Ever forget your child's allowance?

MoneyTrail automatically keeps track of allowances and keeps you organized.

Every Dollar Counts!

Teach your child to keep track of their money. It reduces impulse spending.

Finances shouldn't cause headaches!

Practicing money skills when young can lead to stress-free, responsible finances as an adult.

Thursday, April 28, 2011

How to Get Teens to Save Money

Real Items Teens are Saving For
Many teens that are using MoneyTrail are saving for specific items or goals.   Getting teens to save money can sometimes be a challenge.  However, it is a skill that can be learned with patience and practice. 

Four Key Points to Get Teens to Save:
  1. Help them set a specific goal.  Whether it is a short term savings goal (cell phone, iPod) or a long term savings goal (car, college), having a specific goal will keep the teen focused and can reduce impulse purchases.
  2.  Help them figure out how to achieve the goal.  Talk to your teen about how he is going to get the money.  Is he saving allowance for a long time or is he going to get a job?  What kind of job?
  3. Give them an organized system for keeping track of their progress.  Details, ideas and amounts can be easily forgotten or pushed aside after time goes by.  MoneyTrail provides this organized, consistent system for teens and parents.  Customized accounts can help your teen meet his savings goal.

Friday, April 22, 2011

And...Still More Tips & Activities for Financial Literacy Month

This is it.  The final group of tips to take your through the rest of the month.  I hope you have found a few activities to do with your kids.  Teaching children and teens to be financially responsible and ready to tackle the real world is not a quick fix. It is a way of thinking and interacting with your kids on a daily basis.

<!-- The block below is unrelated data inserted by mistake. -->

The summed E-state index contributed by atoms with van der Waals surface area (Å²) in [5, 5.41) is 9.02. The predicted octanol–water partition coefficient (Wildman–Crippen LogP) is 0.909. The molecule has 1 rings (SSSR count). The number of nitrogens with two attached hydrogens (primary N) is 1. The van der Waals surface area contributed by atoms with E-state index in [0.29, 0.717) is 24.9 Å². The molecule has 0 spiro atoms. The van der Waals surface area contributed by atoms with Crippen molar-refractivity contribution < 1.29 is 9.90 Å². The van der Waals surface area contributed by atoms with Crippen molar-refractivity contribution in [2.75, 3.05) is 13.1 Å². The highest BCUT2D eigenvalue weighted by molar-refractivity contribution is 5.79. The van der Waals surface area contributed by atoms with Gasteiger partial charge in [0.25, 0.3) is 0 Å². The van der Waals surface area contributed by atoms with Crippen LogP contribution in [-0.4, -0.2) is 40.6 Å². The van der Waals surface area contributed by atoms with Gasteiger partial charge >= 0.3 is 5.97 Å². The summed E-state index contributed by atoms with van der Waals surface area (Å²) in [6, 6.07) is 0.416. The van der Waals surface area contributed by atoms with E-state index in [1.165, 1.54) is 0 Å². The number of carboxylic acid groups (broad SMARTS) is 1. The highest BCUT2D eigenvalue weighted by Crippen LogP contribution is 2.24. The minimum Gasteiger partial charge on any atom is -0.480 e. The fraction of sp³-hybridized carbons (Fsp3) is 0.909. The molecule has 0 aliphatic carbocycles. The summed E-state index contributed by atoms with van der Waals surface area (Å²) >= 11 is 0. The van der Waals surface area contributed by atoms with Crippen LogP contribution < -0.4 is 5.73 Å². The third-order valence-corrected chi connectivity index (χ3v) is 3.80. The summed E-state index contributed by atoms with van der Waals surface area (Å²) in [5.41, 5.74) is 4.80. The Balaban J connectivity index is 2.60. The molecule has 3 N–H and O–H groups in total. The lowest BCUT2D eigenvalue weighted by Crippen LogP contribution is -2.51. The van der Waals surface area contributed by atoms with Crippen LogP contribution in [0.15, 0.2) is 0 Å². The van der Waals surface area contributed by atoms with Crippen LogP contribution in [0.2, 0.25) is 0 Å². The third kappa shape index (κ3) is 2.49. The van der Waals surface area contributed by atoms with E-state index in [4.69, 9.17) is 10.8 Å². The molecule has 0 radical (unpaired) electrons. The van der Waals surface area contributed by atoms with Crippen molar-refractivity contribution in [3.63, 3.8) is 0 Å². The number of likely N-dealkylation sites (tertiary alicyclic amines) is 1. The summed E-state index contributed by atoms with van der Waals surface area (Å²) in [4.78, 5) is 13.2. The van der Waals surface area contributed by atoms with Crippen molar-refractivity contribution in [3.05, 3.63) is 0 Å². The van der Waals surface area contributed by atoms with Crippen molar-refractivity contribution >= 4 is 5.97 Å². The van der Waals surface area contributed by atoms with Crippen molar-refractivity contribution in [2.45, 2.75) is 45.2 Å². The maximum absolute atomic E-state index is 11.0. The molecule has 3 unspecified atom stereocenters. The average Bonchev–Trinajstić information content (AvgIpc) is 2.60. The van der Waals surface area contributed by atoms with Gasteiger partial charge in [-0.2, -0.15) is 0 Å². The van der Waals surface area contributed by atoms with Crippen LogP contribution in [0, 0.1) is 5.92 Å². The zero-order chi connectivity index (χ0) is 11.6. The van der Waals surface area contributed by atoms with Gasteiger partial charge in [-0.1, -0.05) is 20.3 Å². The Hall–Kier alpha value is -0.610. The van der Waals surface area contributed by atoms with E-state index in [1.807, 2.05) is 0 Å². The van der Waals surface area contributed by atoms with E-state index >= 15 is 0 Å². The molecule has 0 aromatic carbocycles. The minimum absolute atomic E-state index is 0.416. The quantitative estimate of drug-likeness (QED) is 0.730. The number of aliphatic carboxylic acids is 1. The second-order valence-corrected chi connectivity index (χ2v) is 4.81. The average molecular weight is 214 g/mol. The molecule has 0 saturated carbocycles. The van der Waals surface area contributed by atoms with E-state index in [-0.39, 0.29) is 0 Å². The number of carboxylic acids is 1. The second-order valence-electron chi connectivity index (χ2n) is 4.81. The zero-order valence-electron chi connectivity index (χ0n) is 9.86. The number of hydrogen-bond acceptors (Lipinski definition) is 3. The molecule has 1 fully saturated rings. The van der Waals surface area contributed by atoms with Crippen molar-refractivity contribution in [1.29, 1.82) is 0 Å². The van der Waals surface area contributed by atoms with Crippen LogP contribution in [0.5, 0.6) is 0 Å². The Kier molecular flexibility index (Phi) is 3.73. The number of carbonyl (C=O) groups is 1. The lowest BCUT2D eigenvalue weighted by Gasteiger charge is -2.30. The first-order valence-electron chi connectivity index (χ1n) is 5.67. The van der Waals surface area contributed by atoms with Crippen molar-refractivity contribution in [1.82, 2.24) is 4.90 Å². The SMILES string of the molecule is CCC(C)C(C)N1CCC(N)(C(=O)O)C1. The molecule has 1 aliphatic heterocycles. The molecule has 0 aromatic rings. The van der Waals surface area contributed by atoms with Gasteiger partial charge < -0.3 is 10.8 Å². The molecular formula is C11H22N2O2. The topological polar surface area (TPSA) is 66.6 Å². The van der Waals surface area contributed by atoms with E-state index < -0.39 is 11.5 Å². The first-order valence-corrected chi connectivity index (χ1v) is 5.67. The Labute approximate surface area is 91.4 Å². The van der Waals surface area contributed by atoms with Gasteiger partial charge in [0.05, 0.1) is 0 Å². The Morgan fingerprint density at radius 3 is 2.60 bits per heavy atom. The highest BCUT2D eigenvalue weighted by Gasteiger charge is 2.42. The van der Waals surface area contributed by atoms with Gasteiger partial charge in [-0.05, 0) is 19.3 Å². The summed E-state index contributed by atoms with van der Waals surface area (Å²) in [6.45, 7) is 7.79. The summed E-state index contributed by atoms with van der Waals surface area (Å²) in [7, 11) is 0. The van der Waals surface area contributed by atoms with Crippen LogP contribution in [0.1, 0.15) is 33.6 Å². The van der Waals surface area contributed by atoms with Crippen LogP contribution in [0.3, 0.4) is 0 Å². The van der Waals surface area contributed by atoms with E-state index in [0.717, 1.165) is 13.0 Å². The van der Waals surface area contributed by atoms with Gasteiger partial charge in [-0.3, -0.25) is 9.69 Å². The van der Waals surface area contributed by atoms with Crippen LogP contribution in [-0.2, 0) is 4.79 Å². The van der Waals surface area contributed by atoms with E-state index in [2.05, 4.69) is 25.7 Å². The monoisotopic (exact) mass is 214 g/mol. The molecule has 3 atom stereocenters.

April 22nd - April 30th

April 22:  Talk with your child about the difference between needs and wants, using examples that she can relate to.  Stress that a want does not become a need just because she wants it really badly!

Thursday, April 21, 2011

Footballs & Helicopters: How to Avoid Shopping Meltdowns with your Kids

It has happened to most parents at one time or another.  You are in a department store with your kids and one of them sees “the toy” and simply must have it.

     “Can I get it?”
     “But Mama….I really want it.” 
     “I won’t ask for anything else.”
     “I promise I will do my chores.” 
     “Please, ple-e-e-e-e-e-ease.” 
      “I’ve wanted this my whole life.” 

For such a little person, they sure can have a loud voice, especially when you are in a store and feel  the eyes of all the other shoppers nearby glaring at you!  At this point, you have three options: 

Friday, April 15, 2011

Still More Tips & Activities for Financial Literacy Month

Financial Literacy Month is officially half way over! Here are more tips and activities for you and your kids.

Week of April 15th - April 21st

  • April 15:    Participate in age appropriate volunteer activities.  Teens could help in a food pantry or start a clothing drive.  All kids can participate in fund raisers and donate money to charities that you support.